Editor's note: Gloria Borger is a senior political analyst for CNN, appearing regularly on CNN's "The Situation Room," "AC360°," "John King, USA" and "State of the Union" as well as participating in special events coverage.
Washington (CNN) -- There are just times, when you are president of the United States, that formally speaking to the American people is part of the job.
Not because it's politically wise, or even politically advisable -- but because you have something important to say. As in, the seven-year-combat-mission-in-Iraq-is-over. Or, more specifically, as President Obama said, "it's time to turn the page."
It wasn't a particularly artful speech, nor was it full of new and interesting ideas. It was what it was: a ceremonial proclamation ending combat in a war Obama inherited (and opposed) and a declaration to fight another war (also, as he says, inherited) on the economy.
No talk of winning or victory, only of transitions (to noncombat mode) and of a new focus for resources: on investments at home, on fighting al Qaeda in Afghanistan. No self-congratulation, only plaudits for the troops.
The declaration ending combat was clear, but what comes next in Iraq was completely ambiguous: Will a government finally form? Are the Iraqi security forces up to the job? And if it all falls apart, what do we do?
In many ways, it was an opportunity for the president to remind us of a promise kept. Fair enough: He said we would leave Iraq as combatants, and we have.
He tipped his hat to President Bush in an effort to try and finally end the longstanding political divisions over Iraq (declaring Bush's "love for his country"), but stopped short of saying the obvious: Bush's surge strategy worked. The world can argue over why it worked, but one thing is clear: Obama opposed the surge. And now he's employing one in Afghanistan.
The pressure to talk about something else other than Iraq was palpable. There's an election in a couple of months, and it looks like the Democrats are about to get thumped. They're sitting ducks, in a way, victims of their own success. They hold almost every swing congressional seat; they have incumbents in about 40 districts that John McCain won.
Unemployment is high; there's been no summer of recovery, as some promised. The Democrats are in charge, and voters are ready to throw the bums out.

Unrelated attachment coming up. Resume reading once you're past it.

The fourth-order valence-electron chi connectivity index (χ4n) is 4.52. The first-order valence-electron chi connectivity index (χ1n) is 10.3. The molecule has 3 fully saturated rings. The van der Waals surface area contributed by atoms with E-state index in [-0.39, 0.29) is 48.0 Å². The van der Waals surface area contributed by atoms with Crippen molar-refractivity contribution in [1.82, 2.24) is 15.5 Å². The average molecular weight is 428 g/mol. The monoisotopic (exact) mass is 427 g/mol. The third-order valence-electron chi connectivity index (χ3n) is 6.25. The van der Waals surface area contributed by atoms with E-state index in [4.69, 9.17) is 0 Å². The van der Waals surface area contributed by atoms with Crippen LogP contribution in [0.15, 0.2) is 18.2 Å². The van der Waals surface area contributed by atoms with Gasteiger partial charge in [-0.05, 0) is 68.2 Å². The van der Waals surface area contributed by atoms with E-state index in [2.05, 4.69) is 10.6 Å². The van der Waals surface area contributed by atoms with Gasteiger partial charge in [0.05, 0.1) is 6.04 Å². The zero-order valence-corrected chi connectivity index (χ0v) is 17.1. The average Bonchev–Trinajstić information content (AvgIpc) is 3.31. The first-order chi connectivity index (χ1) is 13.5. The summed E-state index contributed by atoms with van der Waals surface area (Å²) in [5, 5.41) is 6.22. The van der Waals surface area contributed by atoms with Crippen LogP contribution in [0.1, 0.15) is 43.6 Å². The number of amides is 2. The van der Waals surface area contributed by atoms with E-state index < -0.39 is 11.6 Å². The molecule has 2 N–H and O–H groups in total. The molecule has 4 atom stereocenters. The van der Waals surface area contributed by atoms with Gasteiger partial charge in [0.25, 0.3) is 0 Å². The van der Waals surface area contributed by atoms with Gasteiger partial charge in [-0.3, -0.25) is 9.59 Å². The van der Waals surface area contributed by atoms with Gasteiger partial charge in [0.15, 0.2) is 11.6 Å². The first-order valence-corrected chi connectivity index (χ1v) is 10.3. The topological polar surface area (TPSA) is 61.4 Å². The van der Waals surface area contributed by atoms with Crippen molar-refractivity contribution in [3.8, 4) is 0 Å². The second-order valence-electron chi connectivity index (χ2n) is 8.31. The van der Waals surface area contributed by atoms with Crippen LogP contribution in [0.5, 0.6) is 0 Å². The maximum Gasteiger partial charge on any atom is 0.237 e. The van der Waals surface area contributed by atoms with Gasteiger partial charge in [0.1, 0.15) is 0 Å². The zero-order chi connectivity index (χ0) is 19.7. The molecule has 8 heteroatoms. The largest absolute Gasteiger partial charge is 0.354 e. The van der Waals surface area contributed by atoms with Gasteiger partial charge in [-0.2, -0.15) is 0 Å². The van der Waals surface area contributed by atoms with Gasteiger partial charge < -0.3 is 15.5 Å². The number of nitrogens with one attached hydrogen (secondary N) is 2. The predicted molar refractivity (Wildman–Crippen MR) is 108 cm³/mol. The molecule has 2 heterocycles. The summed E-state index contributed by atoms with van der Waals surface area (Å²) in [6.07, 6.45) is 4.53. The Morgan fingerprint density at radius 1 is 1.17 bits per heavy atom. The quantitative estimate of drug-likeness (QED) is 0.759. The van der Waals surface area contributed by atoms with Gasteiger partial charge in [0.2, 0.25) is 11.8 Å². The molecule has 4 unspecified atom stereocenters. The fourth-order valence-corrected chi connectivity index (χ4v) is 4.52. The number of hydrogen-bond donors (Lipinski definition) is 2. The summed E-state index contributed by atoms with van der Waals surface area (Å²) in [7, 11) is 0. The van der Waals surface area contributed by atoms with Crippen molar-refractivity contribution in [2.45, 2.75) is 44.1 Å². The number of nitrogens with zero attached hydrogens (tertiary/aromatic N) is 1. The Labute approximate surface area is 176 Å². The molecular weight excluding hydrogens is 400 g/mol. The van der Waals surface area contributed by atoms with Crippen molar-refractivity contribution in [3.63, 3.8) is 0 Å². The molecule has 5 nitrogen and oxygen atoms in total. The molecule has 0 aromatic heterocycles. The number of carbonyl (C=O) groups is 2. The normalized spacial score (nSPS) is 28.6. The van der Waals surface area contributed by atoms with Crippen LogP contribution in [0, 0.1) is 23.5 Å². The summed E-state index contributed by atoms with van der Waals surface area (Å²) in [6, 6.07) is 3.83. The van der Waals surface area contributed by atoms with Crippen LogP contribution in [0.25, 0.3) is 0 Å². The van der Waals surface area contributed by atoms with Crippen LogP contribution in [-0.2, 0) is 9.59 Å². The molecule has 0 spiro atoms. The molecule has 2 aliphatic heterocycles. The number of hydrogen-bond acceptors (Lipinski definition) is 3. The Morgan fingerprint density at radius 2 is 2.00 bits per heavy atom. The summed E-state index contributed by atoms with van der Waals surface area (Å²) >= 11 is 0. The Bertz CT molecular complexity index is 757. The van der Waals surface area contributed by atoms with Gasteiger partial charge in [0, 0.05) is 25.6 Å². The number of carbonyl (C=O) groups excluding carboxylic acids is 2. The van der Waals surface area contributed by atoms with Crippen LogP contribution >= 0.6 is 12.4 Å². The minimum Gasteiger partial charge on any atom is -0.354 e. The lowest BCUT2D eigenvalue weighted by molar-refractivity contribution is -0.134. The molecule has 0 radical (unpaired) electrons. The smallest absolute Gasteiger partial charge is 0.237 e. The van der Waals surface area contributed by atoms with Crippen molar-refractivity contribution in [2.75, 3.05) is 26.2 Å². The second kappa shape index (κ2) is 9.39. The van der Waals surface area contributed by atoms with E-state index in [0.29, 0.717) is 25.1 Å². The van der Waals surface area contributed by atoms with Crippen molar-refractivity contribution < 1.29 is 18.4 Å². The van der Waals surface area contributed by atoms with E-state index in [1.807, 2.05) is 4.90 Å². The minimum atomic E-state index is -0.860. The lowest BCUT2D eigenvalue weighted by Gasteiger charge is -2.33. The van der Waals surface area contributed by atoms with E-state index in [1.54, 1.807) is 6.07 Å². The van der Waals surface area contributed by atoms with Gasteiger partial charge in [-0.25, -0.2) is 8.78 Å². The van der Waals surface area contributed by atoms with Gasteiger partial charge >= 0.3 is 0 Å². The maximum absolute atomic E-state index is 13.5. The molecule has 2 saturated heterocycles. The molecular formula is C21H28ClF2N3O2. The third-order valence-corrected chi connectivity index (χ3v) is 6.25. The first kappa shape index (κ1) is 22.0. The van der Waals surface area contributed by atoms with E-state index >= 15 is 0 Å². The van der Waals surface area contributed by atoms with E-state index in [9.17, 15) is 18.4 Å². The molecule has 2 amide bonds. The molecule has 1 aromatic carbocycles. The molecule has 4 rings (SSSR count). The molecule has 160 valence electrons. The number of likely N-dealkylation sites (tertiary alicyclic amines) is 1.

So the president had to talk about the economy, I suppose, but it fell flat. That's because there really wasn't anything he could tell us that would make voters feel any better. He went through the drill, but no one was under any illusion that this Oval Office speech would budge the needle for him -- or the Democrats -- at this dicey time.
In a way, it's more interesting to watch Obama now than it was during the campaign. Back then, he was the great communicator, an inspirational figure promising to take government where it had never been, promising to rescue an electorate sick of partisan divisions and gridlock in the mechanisms of government.
It was easy to digest because the public was so eager to move on from what it had. Change seemed the natural order of things.
But now, after two years in which the White House has been locked in combat with a GOP that found its voice in its almost unanimous opposition to everything -- the stimulus, health care, financial reform -- the campaign call for change seems ancient.
The president, for all of his success in checking off his to-do list, is now seen as just more of the same by a growing number of voters: a partisan Democrat addicted to big government and big spending.
It's strange, really, that the man who touched so many during the campaign has failed to connect in the same way during his presidency.
It's not that we don't see Obama; we see him more than just about any other president. So why is it that we still can't figure out who he is? Because a Zelig-like devotion to announcing one more agenda item or one more stimulus project or give one more speech just isn't enough.
Visibility doesn't guarantee connection. Connection guarantees connection.
That's where Bill Clinton comes in. There's no one who was better at empathy. And so, as Obama and the Democrats trudge toward an election bound to make them unhappy, the question is this: If Obama loses seats (or even control of the House), who will he be? Will he be Bill Clinton (a la 1994, after losing the House to Newt Gingrich and the GOP), adjusting to his new circumstance, working to pass welfare reform and a budget agreement? Or will be Jimmy Carter, who went from bad to worse, sulking with not much to show for it?
Granted, if the Republicans win handily, they'll have problems of their own: some of the newest members of Congress will be virtually unmanageable. They'll vote against every spending bill, not to mention funding the war in Afghanistan. They will have no appetite for compromise at all. They will make some GOP leaders miserable.
But Obama will be the one to watch, as always. The thing about Bill Clinton is that he knew where to draw a line between the ground he had to yield and the ground he refused to yield. And then he got something done.
About 90 days after the midterm election, we will really know who Barack Obama is, and what he's willing to do. He'll have plenty of time to shape his legacy, and he won't need an Oval Office address to point it out. We'll already be watching.
The opinions expressed in this commentary are solely those of Gloria Borger.